is not uncommon for minor bouts of incontinence to afflict the seizure patient. This aspect of my hydration
levels was at some odds with my other symptoms, which spoke to prevailing states of dehydration. My lips
felt dry, and the skin on my face rather pinched. I could almost feel the friction of my eyelids against the
surface of my eyes. My brain felt as if it had shrunk to a quarter of its size, and was now bashing around my
parched skull. The resultant headache is the one ailment that was medicated during the course of my visit, as
the young doctor attending me dispenses a pair of aspirin.
I’m left alone for a little while whilst a vial of my blood is ferried away for analysis. In the room next to me
a patient awaiting further consultation – and perhaps diagnosis – manages to sound both resigned and
concerned at the same time as he claims to be cognisant of a figure looming over him. I glanced across the
hallway where one of the tombstone silhouettes hooks my gaze once more. I occupied myself by pacing
around my temporary commode in my hospital gown – a loose-fitting, backless number.
Shortly before being discharged, an elderly female patient and I were afforded the luxury of a visit to the tv
area where Question Time is showing. My concentration had not yet recovered to normal levels, though I
would, without hesitation, question the holistic appeal of the political squabbling on show. I was eventually
released, and trudged resignedly uphill to my flat, a short walk from A&E’s back door, making it home
shortly before midnight. Weariness and an adrenal exhilaration sparked by my ordeal keep me awake for a
while, before putting the day to bed.
I recorded much of the preceding account in the days immediately following the event, whilst various
impressions were fresh in the memory. A couple of weeks later I was referred to the seizure clinic of the
Western General Hospital where a specialist groped for a fuller diagnosis. This isn’t intended as criticism of
any of the care or insight that I received; but the primary diagnostic feature of seizures (particularly first-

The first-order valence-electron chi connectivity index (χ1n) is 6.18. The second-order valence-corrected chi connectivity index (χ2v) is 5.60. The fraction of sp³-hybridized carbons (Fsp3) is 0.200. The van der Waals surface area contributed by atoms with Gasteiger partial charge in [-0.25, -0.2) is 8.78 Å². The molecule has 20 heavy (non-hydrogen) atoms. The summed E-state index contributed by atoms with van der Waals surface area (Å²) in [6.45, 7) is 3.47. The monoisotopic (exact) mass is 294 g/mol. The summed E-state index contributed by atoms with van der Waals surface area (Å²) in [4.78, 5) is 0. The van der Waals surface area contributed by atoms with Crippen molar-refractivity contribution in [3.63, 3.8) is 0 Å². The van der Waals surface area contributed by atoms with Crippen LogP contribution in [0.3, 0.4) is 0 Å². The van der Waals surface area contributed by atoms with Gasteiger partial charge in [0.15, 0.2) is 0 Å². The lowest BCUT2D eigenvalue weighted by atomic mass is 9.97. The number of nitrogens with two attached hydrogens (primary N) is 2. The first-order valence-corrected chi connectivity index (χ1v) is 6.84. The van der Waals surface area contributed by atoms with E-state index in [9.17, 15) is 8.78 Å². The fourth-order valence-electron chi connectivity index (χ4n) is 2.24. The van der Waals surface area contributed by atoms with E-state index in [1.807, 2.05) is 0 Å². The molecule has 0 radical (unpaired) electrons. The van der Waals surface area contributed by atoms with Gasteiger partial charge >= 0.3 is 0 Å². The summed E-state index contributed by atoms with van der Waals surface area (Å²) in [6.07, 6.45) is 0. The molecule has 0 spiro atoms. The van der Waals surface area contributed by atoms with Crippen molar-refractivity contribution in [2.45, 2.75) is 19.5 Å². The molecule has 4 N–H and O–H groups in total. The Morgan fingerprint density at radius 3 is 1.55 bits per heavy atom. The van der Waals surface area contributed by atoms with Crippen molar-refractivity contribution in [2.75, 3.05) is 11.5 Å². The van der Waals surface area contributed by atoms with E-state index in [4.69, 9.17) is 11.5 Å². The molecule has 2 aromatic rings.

time or isolated incidents) is their unpredictability and – therefore – an inability to attribute them to any
particular cause or menu of lifestyle factors.
As such, the offerings of the consultant supplied little in the way of succour, though retained the capacity to
focus the mind, somewhat. I currently occupy a hinterland between the experience itself and a fuller
diagnosis that could in turn presage a prolonged period of medication. I was packed off with a bulk of
literature on epilepsy, and how we might come to regard it as less of an affliction than a mere challenge.
Once again, much of the insight contained within is slightly eye-watering. I cannot, for the time being, drive.
Marathons of partying and nightclubbing are verboten; alongside retiring the dancing shoes, climbing
ladders without supervision is now also a feature of my past.
The ‘missing’ phone was at home all along (I never run with it). I can only offer grateful and belated thanks
to the paramedic who both attended to me and partook in this fruitless treasure-hunt.
Independence. Efficacy. Fallibility. Frailty. These are some of the synonyms that I had jotted down in the
margins at various points over the course of crafting this piece. I don’t feel different, though have never felt
more alien in those moments immediately following the seizure. I am relatively free of concern as to my long-
term, life prospects, though too often we are labile as to the short-term implications of our lives. The fact that
another seizure might strike me, without warning, at some point in the future ought to be alarming, though
really I’m ill-disposed to live life on such tenterhooks.